smiles, received their death—and the mysterious There was fear and melancholy in all the glens courage of children, who, in the inspiration of innoand valleys that lay stretching around, or down upon cence and spotless nature, kneeled down among the St. Mary's Loch, for it was the time of religious dew-drops on the green sward, and died fearlesly by persecution. Many a sweet cottage stood untenant- their parents' sides. Arrested were they at their ed on the hill-side and in the hollow; some had felt work, or in their play, and with no other bandage the fire, and been consumed, and violent hands had over their eyes, but haply some clustering ringlets torn off the turf roof from the green shealing of the of their sunny hair, did many a sweet creature of shepherd. In the wide and deep silence and solita- twelve summers, ask just to be allowed to say her riness of the mountains, it seemed as if human life prayers, and then go, unappalled, from her cottagewas nearly extinct. Caverns and clefts in which door to the breast of her Redeemer. the fox had kenneled, were now the shelter of Chris- In those days had old Samuel Grieve and his tian souls-and when a lonely figure crept steal. spouse suffered sorely for their faith. But they left ingly from one hiding place to another, on a visit of not their own house, willing to die there, or to be love to some hunted brother in faith, the crows slaughtered whenever God should so appoint. They would hover over him, and the hawk shriek at hu- were now childless; but a little grand-daughter, man steps, now rare in the desert. When the babe about ten years old, lived with them, and she was was born, there might be none near to baptize it; or an orphan. The thought of death was so familiar the minister, driven from his kirk, perhaps poured to her, that although sometimes it gave a slight the sacramental water upon its face from some pool quaking throb to her heart in its glee, yet it scarcely in the glen, whose rocks guarded the persecuted fa- impaired the natural joyfulness of her girlhood, and mily from the oppressor. Bridals now were unfre- often, unconsciously, after the gravest or the sadest quent, and in the solemn sadness of love many talk with her old parents, would she glide off with died before their time, of minds sunken, and of bro- a lightsome step, a blithe face, and a voice humken hearts. White hair was on heads long before ming sweetly some cheerful tune. The old people they were old; and the silver locks of ancient men looked often upon her in her happiness, till their dim were often ruefully soiled in the dust, and stained eyes filled with tears—while the grandmother said, with their martyred blood.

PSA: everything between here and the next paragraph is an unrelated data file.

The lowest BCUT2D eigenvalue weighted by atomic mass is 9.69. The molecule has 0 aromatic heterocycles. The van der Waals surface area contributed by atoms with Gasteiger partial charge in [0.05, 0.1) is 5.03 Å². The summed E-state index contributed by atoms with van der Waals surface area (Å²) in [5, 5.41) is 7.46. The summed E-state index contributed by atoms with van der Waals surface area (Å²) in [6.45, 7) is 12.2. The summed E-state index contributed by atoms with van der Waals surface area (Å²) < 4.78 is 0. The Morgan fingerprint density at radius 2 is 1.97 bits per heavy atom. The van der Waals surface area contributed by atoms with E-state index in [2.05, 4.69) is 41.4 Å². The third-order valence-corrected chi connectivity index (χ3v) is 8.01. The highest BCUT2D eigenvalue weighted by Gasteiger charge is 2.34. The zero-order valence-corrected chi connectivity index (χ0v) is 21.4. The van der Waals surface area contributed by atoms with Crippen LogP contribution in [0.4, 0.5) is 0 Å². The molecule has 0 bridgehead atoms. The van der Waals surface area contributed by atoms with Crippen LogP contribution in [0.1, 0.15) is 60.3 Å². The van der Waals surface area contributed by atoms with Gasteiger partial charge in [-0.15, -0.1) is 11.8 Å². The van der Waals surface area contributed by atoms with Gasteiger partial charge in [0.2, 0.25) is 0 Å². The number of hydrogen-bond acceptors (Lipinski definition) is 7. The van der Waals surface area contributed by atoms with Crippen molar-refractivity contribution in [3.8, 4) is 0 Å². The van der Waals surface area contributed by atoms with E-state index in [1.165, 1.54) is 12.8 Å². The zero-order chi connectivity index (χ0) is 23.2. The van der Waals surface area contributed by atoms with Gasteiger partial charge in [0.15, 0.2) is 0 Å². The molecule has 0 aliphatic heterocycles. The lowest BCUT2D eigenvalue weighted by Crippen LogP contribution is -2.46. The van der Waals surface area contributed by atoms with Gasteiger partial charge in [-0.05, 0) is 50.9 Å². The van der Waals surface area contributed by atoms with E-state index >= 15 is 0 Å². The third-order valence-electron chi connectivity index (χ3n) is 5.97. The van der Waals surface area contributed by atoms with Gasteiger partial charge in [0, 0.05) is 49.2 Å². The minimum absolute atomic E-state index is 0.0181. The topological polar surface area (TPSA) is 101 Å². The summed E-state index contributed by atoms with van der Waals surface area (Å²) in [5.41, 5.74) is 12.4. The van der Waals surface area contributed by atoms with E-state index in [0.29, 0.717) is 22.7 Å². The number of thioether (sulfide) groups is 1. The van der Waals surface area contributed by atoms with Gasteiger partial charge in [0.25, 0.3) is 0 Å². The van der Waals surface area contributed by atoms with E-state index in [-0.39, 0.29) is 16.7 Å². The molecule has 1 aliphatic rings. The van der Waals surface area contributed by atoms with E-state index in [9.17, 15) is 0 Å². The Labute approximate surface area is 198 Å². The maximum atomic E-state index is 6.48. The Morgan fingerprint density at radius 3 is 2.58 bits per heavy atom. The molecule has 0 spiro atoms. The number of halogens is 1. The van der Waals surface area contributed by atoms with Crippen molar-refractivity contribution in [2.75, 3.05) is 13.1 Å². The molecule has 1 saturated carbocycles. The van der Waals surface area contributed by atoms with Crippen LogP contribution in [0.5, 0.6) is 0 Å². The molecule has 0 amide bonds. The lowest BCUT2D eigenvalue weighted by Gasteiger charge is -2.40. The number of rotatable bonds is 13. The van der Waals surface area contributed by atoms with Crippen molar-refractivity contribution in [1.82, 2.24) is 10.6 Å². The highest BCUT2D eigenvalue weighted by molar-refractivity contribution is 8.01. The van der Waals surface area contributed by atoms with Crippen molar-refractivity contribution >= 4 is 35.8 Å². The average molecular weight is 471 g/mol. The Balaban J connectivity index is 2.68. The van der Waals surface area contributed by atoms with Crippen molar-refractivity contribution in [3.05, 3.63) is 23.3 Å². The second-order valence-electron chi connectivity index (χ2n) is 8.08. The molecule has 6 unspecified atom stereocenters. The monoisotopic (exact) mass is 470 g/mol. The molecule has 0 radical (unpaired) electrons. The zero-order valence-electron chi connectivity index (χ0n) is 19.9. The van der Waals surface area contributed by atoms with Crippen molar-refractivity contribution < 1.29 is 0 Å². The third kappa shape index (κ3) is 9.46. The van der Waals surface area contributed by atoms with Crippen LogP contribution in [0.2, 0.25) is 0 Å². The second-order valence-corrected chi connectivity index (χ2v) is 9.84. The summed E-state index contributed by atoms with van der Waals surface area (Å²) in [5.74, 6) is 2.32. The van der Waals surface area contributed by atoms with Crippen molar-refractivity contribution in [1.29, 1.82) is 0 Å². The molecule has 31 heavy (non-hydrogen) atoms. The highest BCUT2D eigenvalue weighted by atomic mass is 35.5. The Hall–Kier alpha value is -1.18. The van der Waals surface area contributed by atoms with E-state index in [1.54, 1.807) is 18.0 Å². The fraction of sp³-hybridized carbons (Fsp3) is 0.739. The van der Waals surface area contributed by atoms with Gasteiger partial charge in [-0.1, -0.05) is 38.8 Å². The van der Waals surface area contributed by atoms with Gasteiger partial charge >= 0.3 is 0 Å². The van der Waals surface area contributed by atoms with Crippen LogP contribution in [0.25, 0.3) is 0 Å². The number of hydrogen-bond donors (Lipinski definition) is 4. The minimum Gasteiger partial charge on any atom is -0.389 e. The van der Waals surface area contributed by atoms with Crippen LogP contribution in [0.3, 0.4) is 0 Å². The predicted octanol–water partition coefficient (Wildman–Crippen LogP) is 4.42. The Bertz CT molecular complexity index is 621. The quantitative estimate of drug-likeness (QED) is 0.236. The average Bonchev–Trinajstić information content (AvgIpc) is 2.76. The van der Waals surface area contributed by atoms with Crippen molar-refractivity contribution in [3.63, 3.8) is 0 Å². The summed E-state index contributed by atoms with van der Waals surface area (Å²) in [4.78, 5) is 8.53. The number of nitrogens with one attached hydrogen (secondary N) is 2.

“ If this nest were to be destroyed at last, and our But this is the dark side of the picture. For even heads in the mould, who would seed this young bird in their caves were these people happy. Their chil. in the wild, and where would she find shelter in dren were with them, even like the wild flowers which to fauld her bonnie wings ?” that blossomed all about the entrances of their dens. Lilias Grieve was the shepherdess of a small And when the voice of psalms rose up from the pro- flock, among the green pastures at the head of St. found silence of the solitary place of rocks, the ear Mary's Loeh, and up the hill-side, and over into of God was open, and they knew that their prayers some of the little neighboring glens. Sometimes and praises were heard in heaven. If a child was she sat in that beautiful church-yard, with her sheep born, it belonged unto the faithful; if an old man lying seattered around her upon the quiet graves died, it was in the religion of his forefathers. The where, on still, sunny days, she could see their shahidden powers of their souls were brought forth into įdows in the water of the Loch, and herself sitting the light, and they knew the strength that was in close to the low walls of the house of God.